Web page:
Response was evaluated every three cycles of induction chemotherapy, before the first and second HDCT/auto-SCT, every 3 months for the first year after the second HDCT/auto-SCT, every 4 months for the second year, every 6 months for the third year, and every year thereafter. Basically, International response criteria for neuroblastoma were used to evaluate the treatment response . CT/MRI, 99Tc- bone scan, 123I-MIBG scan, and bilateral bone marrow examinations were routinely performed to determine the response at primary and metastatic sites. The results of the 123I-MIBG scan and bone marrow examination were also integrated into the response assessment of metastatic sites according to the international response criteria. Briefly, a complete response (CR) was defined as no identifiable tumor with normal catecholamine. A very good partial response (VGPR) was defined as a reduction of the primary tumor by 90–99% with normal catecholamine with or without any residual 99Tc bone changes. A partial response (PR) was defined as a reduction of the primary tumor and metastatic tumor by >50%. A mixed response (MR) was defined as a reduction of any measurable lesion by >50% with a reduction of any other lesion by <50%. Stable disease (SD) was defined as no new lesion and an increase in any existing lesion by <25%. Progressive disease (PD) was defined as any new lesion or increase of any measurable lesion by >25%.
Evaluation of late adverse effects
Cardiac, renal, respiratory, endocrine, auditory, and ophthalmologic functions were evaluated 1, 3, and 5 years after the second HDCT/auto-SCT. Respiratory function was assessed by clinical signs and symptoms in all patients, and a pulmonary function test was performed if the patient could cooperate with the test. Neurocognitive functions were evaluated 3 years after the second HDCT/auto-SCT using the Korean-Wechsler Preschool and Primary Scale of Intelligence (<6 years of age) or the Korean version of the Wechsler Intelligence Scale for children-III (≥6 years of age). Toxicities were recorded according to the Common Terminology Criteria for Adverse Events (version 4.0) of the US National Cancer Institute.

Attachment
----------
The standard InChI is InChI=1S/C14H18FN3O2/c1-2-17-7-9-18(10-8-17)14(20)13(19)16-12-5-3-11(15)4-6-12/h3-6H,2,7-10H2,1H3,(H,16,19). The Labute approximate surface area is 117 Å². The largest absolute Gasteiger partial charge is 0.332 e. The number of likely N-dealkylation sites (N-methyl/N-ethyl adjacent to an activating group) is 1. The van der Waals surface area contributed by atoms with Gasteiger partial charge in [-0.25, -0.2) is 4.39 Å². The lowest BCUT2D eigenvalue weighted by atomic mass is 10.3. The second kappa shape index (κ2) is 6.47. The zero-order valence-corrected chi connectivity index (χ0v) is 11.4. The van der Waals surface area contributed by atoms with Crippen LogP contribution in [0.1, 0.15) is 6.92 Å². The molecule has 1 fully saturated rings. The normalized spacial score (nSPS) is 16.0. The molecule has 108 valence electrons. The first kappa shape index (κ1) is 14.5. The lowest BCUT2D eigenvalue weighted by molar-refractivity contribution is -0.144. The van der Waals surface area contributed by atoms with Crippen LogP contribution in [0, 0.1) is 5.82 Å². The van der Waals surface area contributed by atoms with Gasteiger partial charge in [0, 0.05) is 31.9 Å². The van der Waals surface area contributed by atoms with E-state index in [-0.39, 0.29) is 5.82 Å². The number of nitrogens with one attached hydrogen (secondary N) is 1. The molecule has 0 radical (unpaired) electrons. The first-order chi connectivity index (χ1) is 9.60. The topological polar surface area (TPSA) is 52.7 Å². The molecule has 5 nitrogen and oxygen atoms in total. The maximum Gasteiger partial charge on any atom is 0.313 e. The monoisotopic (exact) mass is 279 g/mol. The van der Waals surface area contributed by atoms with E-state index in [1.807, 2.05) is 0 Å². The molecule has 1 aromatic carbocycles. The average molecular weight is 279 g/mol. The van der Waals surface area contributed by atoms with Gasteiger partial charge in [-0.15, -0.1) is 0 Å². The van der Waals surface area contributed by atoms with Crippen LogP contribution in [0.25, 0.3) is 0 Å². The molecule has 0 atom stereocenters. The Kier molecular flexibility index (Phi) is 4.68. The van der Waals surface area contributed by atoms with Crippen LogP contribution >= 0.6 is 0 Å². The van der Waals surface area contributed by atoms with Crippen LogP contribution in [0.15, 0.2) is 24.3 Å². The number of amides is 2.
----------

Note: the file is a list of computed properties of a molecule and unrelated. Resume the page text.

Survival analysis and statistics
Differences in categorical variables were measured by the chi-square test or Fisher’s exact test, and differences in continuous variables were calculated with the Mann-Whitney U test. EFS was calculated from the date of diagnosis until the date of relapse, progression, secondary malignancy, or death, whichever occurred first. Overall survival (OS) was calculated from the date of diagnosis until death from any cause. Survival rates and standard errors were estimated using the Kaplan-Meier method. Differences in survival rates between the two groups were compared using the log-rank test. P values <0.05 were considered significant.